Winter Cherry plant, Cape Gooseberry - Physalis Alkekengi syn. P. Franchetti (Solanaceae)

Medicinal Use of Winter Cherry, Cape Gooseberry – Physalis Alkekengi syn. P. Franchetti (Solanaceae)


Perennial herb growing to 32 in (80 cm). Has oval- to diamond-shaped leaves, long-stemmed white flowers, and a translucent papery sheath surrounding an orange-red fruit.

Habitat & Cultivation

Winter cherry is native to central and southern Europe and China. It grows wild along damp roadsides. It is widely cultivated in warm temperate and subtropical regions, including North and South America and South Africa. The fruit is gathered once it has ripened in summer.

Parts Used



Winter cherry contains flavonoids, plant sterols, and vitamins A (carotene) and C. The roots contain tropane-type alkaloids, physalin A and B. Water extracts of the plant may have an anti-estrogenic effect.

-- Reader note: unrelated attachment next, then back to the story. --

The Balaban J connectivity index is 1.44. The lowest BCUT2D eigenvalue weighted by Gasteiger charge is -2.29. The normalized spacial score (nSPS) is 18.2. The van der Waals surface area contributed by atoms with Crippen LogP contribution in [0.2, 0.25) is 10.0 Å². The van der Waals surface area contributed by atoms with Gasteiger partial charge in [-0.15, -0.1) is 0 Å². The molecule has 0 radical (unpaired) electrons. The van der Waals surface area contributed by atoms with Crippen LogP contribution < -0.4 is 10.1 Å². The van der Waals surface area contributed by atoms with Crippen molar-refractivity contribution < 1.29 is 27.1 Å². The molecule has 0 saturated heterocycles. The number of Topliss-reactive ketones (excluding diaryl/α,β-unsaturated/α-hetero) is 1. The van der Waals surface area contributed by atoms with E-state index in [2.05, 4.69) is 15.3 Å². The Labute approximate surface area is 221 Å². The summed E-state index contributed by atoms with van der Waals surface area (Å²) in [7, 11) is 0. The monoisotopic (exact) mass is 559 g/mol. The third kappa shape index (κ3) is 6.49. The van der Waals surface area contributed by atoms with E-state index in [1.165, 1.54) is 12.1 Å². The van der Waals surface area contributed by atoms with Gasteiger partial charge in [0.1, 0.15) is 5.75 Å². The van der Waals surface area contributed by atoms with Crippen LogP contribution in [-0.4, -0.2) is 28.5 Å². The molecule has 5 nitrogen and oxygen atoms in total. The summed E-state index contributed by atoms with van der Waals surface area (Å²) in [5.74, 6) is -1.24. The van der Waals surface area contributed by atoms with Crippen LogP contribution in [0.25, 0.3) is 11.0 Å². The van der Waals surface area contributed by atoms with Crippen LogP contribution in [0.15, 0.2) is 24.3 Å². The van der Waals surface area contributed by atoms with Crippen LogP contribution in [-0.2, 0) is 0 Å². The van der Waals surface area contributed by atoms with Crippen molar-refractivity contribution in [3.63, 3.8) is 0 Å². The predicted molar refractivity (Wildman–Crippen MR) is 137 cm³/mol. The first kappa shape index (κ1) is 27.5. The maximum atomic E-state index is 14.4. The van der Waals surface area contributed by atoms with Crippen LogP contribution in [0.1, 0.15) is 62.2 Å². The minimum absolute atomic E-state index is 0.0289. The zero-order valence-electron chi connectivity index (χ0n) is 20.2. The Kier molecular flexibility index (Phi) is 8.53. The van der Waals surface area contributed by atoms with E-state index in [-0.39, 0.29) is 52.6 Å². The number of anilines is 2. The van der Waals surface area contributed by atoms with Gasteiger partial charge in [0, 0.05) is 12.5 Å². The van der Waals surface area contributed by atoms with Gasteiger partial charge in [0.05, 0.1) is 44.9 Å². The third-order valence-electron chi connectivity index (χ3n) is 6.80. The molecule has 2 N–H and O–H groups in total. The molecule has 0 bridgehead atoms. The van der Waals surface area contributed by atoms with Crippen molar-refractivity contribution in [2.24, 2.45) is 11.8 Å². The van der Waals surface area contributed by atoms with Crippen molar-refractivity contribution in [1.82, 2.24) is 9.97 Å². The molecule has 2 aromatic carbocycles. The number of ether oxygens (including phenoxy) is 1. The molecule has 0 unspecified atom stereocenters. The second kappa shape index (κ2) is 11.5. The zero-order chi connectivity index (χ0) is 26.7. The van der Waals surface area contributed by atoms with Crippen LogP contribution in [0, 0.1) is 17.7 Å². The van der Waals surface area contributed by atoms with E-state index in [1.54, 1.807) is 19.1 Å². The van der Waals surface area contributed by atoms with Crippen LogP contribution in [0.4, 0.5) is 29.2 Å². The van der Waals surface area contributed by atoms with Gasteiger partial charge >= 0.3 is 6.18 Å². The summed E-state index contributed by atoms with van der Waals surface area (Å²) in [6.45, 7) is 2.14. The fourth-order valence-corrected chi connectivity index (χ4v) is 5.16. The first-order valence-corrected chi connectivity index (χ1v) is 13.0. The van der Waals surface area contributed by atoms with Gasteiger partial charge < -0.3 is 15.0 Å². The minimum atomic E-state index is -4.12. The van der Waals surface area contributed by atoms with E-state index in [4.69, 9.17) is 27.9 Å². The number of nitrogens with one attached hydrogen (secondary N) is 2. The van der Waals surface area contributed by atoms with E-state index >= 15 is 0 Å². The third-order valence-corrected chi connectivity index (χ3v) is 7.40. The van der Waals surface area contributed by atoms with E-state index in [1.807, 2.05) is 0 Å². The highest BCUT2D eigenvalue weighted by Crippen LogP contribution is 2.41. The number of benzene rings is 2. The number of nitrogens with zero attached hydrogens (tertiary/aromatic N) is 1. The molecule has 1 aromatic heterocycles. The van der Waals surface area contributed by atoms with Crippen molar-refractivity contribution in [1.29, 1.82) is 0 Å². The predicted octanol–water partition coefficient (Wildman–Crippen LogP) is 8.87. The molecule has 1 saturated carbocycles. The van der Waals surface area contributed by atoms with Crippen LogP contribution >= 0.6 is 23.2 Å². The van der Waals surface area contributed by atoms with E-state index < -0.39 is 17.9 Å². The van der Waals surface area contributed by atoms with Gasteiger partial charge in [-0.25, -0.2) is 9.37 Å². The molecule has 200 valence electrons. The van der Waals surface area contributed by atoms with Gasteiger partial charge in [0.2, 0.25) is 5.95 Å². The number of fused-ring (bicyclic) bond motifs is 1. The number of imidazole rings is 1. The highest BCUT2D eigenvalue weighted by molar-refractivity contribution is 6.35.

History & Folklore

The Greek physician Dioscorides (1st century CE) considered winter cherry to be medicinally beneficial as a diuretic and a treatment for jaundice. In Spain, a therapeutic wine made with the fruit was taken to treat excess fluid retention and problems of the urinary tract.

Medicinal Actions & Uses

Though commonly eaten as a fruit, winter cherry is also a useful diuretic. The fruit is traditionally used within European herbal medicine to treat kidney and bladder stones, fluid retention, and gout. It has also been taken to reduce fever.


The foliage and unripe fruit are harmful if eaten.